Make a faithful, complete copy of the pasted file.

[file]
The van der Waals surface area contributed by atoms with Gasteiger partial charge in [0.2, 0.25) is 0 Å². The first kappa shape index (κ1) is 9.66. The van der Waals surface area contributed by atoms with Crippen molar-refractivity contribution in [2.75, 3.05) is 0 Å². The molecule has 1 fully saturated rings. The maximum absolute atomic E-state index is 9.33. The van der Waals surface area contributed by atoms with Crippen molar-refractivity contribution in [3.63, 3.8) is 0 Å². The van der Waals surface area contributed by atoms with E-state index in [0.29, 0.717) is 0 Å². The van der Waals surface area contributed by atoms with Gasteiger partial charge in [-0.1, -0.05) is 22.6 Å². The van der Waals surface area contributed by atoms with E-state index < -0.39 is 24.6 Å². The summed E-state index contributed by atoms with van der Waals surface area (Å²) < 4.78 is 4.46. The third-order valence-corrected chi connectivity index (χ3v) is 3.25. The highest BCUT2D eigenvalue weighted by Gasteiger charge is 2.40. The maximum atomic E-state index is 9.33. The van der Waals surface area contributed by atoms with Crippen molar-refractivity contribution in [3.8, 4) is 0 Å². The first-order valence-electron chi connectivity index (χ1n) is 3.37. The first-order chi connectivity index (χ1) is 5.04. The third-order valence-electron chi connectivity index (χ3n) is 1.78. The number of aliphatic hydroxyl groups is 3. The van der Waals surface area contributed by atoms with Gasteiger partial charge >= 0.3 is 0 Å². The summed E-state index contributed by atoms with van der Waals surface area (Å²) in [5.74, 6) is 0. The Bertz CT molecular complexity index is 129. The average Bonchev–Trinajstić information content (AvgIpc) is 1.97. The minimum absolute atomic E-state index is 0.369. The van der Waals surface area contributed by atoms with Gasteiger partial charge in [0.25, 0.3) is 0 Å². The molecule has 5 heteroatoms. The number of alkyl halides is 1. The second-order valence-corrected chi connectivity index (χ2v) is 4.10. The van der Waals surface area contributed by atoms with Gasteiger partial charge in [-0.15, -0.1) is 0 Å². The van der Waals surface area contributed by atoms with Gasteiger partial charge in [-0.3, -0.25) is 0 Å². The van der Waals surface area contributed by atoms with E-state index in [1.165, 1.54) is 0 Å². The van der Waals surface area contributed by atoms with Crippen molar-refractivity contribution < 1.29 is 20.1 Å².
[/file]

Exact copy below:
The van der Waals surface area contributed by atoms with Gasteiger partial charge in [0.2, 0.25) is 0 Å². The first kappa shape index (κ1) is 9.66. The van der Waals surface area contributed by atoms with Crippen molar-refractivity contribution in [2.75, 3.05) is 0 Å². The molecule has 1 fully saturated rings. The maximum absolute atomic E-state index is 9.33. The van der Waals surface area contributed by atoms with Crippen molar-refractivity contribution in [3.63, 3.8) is 0 Å². The van der Waals surface area contributed by atoms with E-state index in [0.29, 0.717) is 0 Å². The van der Waals surface area contributed by atoms with Gasteiger partial charge in [-0.1, -0.05) is 22.6 Å². The van der Waals surface area contributed by atoms with E-state index < -0.39 is 24.6 Å². The summed E-state index contributed by atoms with van der Waals surface area (Å²) < 4.78 is 4.46. The third-order valence-corrected chi connectivity index (χ3v) is 3.25. The highest BCUT2D eigenvalue weighted by Gasteiger charge is 2.40. The maximum atomic E-state index is 9.33. The van der Waals surface area contributed by atoms with Crippen molar-refractivity contribution in [3.8, 4) is 0 Å². The first-order valence-electron chi connectivity index (χ1n) is 3.37. The first-order chi connectivity index (χ1) is 5.04. The third-order valence-electron chi connectivity index (χ3n) is 1.78. The number of aliphatic hydroxyl groups is 3. The van der Waals surface area contributed by atoms with Gasteiger partial charge >= 0.3 is 0 Å². The summed E-state index contributed by atoms with van der Waals surface area (Å²) in [5.74, 6) is 0. The Bertz CT molecular complexity index is 129. The average Bonchev–Trinajstić information content (AvgIpc) is 1.97. The minimum absolute atomic E-state index is 0.369. The van der Waals surface area contributed by atoms with Gasteiger partial charge in [0.25, 0.3) is 0 Å². The molecule has 5 heteroatoms. The number of alkyl halides is 1. The second-order valence-corrected chi connectivity index (χ2v) is 4.10. The van der Waals surface area contributed by atoms with Gasteiger partial charge in [-0.15, -0.1) is 0 Å². The van der Waals surface area contributed by atoms with Gasteiger partial charge in [-0.3, -0.25) is 0 Å². The van der Waals surface area contributed by atoms with E-state index in [1.165, 1.54) is 0 Å². The van der Waals surface area contributed by atoms with Crippen molar-refractivity contribution < 1.29 is 20.1 Å².